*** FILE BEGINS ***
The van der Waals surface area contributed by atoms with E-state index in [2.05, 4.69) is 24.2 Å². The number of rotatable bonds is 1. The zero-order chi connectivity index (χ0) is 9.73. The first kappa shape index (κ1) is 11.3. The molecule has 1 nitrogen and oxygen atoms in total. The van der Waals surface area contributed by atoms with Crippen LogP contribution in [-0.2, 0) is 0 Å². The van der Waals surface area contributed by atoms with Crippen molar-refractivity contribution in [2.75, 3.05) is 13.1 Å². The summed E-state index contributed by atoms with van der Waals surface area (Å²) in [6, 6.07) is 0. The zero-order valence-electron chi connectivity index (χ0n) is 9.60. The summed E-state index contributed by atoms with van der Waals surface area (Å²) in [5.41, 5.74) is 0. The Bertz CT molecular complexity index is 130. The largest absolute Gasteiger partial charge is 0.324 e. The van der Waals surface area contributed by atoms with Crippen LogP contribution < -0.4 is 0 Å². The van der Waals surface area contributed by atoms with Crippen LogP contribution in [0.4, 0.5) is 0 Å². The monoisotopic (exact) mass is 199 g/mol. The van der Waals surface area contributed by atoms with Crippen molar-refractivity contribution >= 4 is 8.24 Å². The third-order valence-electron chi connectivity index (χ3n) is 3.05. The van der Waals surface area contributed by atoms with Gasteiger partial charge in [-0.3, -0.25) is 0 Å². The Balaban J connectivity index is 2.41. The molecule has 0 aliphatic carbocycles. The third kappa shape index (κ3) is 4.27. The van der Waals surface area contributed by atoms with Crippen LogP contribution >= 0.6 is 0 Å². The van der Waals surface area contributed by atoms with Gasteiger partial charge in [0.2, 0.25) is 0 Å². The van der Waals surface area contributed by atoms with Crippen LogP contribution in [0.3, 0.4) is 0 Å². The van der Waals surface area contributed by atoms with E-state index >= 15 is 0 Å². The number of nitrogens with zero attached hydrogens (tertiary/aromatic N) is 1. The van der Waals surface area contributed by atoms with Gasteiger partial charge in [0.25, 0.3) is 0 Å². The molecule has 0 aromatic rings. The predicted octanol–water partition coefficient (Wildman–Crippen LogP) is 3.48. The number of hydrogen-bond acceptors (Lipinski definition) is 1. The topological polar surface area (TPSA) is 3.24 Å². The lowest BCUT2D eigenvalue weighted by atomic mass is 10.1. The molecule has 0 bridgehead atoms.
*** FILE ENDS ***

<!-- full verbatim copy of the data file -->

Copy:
The van der Waals surface area contributed by atoms with E-state index in [2.05, 4.69) is 24.2 Å². The number of rotatable bonds is 1. The zero-order chi connectivity index (χ0) is 9.73. The first kappa shape index (κ1) is 11.3. The molecule has 1 nitrogen and oxygen atoms in total. The van der Waals surface area contributed by atoms with Crippen LogP contribution in [-0.2, 0) is 0 Å². The van der Waals surface area contributed by atoms with Crippen molar-refractivity contribution in [2.75, 3.05) is 13.1 Å². The summed E-state index contributed by atoms with van der Waals surface area (Å²) in [6, 6.07) is 0. The zero-order valence-electron chi connectivity index (χ0n) is 9.60. The summed E-state index contributed by atoms with van der Waals surface area (Å²) in [5.41, 5.74) is 0. The Bertz CT molecular complexity index is 130. The largest absolute Gasteiger partial charge is 0.324 e. The van der Waals surface area contributed by atoms with Crippen LogP contribution < -0.4 is 0 Å². The van der Waals surface area contributed by atoms with Crippen LogP contribution in [0.4, 0.5) is 0 Å². The monoisotopic (exact) mass is 199 g/mol. The van der Waals surface area contributed by atoms with Crippen molar-refractivity contribution >= 4 is 8.24 Å². The third-order valence-electron chi connectivity index (χ3n) is 3.05. The van der Waals surface area contributed by atoms with Gasteiger partial charge in [-0.3, -0.25) is 0 Å². The Balaban J connectivity index is 2.41. The molecule has 0 aliphatic carbocycles. The third kappa shape index (κ3) is 4.27. The van der Waals surface area contributed by atoms with Crippen LogP contribution >= 0.6 is 0 Å². The van der Waals surface area contributed by atoms with Gasteiger partial charge in [0.2, 0.25) is 0 Å². The van der Waals surface area contributed by atoms with Crippen LogP contribution in [0.3, 0.4) is 0 Å². The van der Waals surface area contributed by atoms with E-state index >= 15 is 0 Å². The number of nitrogens with zero attached hydrogens (tertiary/aromatic N) is 1. The van der Waals surface area contributed by atoms with Gasteiger partial charge in [0.25, 0.3) is 0 Å². The molecule has 0 aromatic rings. The predicted octanol–water partition coefficient (Wildman–Crippen LogP) is 3.48. The number of hydrogen-bond acceptors (Lipinski definition) is 1. The topological polar surface area (TPSA) is 3.24 Å². The lowest BCUT2D eigenvalue weighted by atomic mass is 10.1. The molecule has 0 bridgehead atoms.